What is the Difference Between Bi Weekly and Semi Monthly Payroll

monthly bi weekly salary

For many of us, payday isn’t just any old day—it’s the day we eagerly wait for, the time when our hard work pays off with a paycheck. It’s our reward for putting in the effort. Payday is when we get a tangible “thank you” in the form of money. But did you know that not everyone gets paid once a month? Nope! There are lots of different ways companies pay their employees.

Besides the usual monthly pay, there are other ways companies do it too. Some pay every day, every week, every two weeks (which we call “bi-weekly”), or twice a month (which we call “semi-monthly”). Each of these ways has its rhythm and schedule.

In this blog, we’re going to take a closer look at two of these ways: bi-weekly and semi-monthly pay. We’ll keep it simple and explore how they work. 

I used to think that there was no difference between semi-monthly and bi-weekly payroll until I learned how these two payroll systems work. I believed this because, in my head, I just did simple reasoning: each month has 4 weeks, and in bi-weekly, you get paid every two weeks, and in semi-monthly, you also get paid twice a month, so both are the same. But oh boy, I was wrong.

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Let’s understand the difference between bi-weekly payroll and semi-monthly payroll.

1. Frequency of Pay:

  • Bi-Weekly Payroll: Employees are paid every two weeks by their employers or companies. For example, if payday falls on Friday, employees can expect to receive their paycheck every other Friday.
  • Semi-Monthly Payroll: Employees receive payment twice a month, typically on specific dates like the 15th and the last day of each month. For instance, if an employee is paid semi-monthly, they might receive their paycheck on the 15th and the last day of the month, regardless of the day of the week.

2. Total Number of Pay Periods:

  • Bi-Weekly Payroll: Employees usually have 26 pay periods per year. This consistency provides employees with a predictable income schedule.
  • Semi-Monthly Payroll: Employees have 24 pay periods per year, with varying lengths depending on the number of days in each month. Despite having fewer pay periods, semi-monthly paychecks may offer more significant amounts per paycheck compared to bi-weekly paychecks.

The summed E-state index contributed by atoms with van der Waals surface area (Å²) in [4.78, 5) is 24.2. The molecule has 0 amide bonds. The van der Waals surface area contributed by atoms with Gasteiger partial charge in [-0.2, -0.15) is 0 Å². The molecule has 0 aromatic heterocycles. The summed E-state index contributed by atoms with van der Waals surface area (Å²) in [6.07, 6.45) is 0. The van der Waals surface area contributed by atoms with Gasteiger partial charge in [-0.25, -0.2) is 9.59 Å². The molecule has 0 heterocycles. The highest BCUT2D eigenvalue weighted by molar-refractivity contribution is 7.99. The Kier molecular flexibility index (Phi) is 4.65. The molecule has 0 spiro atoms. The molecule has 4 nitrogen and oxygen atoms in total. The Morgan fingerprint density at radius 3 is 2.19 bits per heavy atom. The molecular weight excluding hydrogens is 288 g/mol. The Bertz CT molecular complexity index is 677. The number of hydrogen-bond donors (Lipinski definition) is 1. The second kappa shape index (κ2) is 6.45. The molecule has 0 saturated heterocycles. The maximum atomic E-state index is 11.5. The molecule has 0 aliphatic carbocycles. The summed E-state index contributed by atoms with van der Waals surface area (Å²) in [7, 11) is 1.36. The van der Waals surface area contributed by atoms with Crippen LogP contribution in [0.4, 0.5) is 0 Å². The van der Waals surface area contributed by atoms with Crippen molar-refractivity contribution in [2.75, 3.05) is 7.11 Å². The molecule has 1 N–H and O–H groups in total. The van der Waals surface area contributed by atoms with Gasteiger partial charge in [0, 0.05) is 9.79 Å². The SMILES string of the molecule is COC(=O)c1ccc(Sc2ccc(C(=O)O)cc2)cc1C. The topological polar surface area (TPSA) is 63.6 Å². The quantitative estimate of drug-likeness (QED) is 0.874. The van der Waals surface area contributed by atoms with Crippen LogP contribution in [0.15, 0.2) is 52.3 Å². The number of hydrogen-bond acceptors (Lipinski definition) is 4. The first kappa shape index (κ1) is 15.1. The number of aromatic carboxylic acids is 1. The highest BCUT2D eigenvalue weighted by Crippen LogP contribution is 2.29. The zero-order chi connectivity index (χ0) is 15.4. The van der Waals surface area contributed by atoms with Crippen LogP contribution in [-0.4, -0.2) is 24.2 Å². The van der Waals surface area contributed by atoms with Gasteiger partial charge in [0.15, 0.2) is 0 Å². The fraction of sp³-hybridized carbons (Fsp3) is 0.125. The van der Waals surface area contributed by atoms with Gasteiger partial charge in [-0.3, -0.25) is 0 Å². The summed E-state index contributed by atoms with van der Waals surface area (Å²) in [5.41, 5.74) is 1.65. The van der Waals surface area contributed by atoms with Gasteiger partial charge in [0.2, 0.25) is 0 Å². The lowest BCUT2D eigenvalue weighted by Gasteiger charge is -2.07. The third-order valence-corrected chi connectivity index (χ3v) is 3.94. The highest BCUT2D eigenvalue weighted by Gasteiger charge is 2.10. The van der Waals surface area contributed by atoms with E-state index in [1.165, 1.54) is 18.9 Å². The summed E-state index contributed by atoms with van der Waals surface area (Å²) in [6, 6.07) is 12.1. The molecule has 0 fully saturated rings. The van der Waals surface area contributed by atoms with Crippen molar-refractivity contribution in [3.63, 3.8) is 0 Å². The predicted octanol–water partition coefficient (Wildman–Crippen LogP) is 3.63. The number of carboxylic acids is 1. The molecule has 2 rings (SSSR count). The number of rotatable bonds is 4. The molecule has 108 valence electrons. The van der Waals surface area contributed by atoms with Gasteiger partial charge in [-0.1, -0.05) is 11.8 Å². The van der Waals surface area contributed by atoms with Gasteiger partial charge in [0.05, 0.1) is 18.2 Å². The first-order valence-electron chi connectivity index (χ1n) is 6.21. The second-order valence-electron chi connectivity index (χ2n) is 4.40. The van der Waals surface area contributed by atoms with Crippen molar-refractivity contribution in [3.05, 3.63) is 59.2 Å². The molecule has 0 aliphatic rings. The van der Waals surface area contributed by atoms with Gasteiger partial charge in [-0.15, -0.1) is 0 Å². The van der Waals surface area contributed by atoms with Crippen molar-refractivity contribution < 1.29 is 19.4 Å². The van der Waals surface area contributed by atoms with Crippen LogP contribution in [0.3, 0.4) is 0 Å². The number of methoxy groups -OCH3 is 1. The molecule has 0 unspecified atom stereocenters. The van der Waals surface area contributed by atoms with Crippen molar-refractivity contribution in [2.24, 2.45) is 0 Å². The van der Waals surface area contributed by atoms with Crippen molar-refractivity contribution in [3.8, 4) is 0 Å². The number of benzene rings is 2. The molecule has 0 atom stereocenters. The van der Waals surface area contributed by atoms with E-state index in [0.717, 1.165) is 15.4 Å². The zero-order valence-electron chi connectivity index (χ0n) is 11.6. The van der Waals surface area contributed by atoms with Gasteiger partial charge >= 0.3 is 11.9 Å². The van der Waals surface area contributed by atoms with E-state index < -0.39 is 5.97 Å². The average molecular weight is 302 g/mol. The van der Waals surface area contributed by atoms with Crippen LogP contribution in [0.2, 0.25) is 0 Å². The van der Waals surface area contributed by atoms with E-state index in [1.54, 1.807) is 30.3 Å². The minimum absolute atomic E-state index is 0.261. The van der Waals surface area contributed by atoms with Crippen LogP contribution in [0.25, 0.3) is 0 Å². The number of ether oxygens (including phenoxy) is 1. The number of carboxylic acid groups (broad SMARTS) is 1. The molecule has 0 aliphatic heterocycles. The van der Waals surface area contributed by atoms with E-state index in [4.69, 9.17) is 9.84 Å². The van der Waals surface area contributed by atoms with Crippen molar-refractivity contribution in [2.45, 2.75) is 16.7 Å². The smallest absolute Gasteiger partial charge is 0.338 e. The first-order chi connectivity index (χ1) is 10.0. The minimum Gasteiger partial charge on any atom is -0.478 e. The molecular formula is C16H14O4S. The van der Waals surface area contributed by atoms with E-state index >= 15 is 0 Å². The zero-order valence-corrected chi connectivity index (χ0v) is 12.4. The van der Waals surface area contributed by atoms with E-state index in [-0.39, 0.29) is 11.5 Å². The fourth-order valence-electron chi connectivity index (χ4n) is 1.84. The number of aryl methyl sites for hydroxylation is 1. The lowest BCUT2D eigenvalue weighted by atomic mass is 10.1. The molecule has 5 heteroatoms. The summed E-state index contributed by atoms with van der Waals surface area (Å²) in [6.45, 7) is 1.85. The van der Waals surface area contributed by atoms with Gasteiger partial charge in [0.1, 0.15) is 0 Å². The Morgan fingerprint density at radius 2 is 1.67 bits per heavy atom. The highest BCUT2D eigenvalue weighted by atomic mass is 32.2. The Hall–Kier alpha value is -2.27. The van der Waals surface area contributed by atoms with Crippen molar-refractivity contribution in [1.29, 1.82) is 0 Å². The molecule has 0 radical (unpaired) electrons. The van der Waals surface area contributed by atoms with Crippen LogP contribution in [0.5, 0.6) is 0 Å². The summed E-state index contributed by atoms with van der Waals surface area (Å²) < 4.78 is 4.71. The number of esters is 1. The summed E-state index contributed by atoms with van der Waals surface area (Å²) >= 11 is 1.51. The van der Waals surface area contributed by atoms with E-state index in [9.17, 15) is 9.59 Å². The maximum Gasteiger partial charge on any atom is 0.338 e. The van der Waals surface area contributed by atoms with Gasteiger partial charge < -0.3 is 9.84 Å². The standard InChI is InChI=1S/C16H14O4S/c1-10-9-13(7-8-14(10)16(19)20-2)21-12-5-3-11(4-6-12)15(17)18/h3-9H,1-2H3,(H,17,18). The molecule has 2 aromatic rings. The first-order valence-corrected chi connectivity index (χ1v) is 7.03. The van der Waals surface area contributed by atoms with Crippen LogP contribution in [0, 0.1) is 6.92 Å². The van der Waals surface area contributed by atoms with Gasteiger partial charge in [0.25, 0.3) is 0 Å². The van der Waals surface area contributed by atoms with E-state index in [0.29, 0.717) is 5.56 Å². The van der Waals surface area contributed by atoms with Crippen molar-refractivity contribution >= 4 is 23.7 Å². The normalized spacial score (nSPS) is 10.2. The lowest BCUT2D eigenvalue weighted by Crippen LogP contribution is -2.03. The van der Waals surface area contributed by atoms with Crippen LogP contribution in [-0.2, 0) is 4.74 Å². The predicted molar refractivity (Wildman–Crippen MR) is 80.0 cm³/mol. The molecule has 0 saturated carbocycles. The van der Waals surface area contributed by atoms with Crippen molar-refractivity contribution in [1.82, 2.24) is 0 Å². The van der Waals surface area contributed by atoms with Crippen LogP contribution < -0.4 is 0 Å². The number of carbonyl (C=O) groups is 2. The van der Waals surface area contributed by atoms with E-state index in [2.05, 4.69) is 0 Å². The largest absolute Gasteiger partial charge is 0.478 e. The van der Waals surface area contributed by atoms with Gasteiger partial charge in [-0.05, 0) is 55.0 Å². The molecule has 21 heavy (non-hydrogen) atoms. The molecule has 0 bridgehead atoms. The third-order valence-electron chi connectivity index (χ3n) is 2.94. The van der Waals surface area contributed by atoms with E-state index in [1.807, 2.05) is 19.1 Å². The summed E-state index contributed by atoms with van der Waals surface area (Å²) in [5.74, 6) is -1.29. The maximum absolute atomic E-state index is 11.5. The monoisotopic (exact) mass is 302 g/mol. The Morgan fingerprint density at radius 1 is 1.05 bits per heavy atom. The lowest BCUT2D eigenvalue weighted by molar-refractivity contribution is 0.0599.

3. Consistency:

  • Bi-Weekly Payroll: Each pay period covers 14 consecutive days, providing a consistent timeframe for tracking work hours and earnings.
  • Semi-Monthly Payroll: The first payday of the month covers 15 days, while the second payday varies between 15 and 16 days due to differences in the number of days in each month. This variation can affect budgeting and financial planning for employees.

4. Complexity:

  • Bi-Weekly Payroll: This system is generally simpler because the payroll department processes payments every two weeks, maintaining a regular rhythm for payroll processing.
  • Semi-Monthly Payroll: There is a slight complexity in processing payroll due to variations in the number of days in each month. Payroll departments may need to adjust calculations for months with fewer or additional workdays.

5. Variation in Paycheck Amounts:

  • Bi-weekly paychecks may vary in amount depending on the number of days worked in each pay period.
  • Semi-monthly paychecks typically offer more consistent amounts, as they are based on set pay periods within each month.

Each payroll option has its advantages and considerations, influencing factors such as company payroll policies, employee preferences, and payroll processing efficiency. Understanding the differences between bi-weekly and semi-monthly pay schedules can help both employers and employees make informed decisions regarding payment frequency.


Payday isn’t just about getting paid—it’s about recognizing hard work, feeling secure with money, and having a chance to grow. At first glance, bi-weekly and semi-monthly pay might seem similar, but they’re actually quite different.

Some companies like bi-weekly pay because it’s regular and easy to manage. Others prefer semi-monthly pay because it’s predictable and sometimes means bigger paychecks.

Choosing between them depends on things like the type of work, how much people get paid, payroll department and company rules. After reading this, you’ll know which one works best for you or your team. By understanding these differences, you can pick the right pay schedule that fits your needs. 

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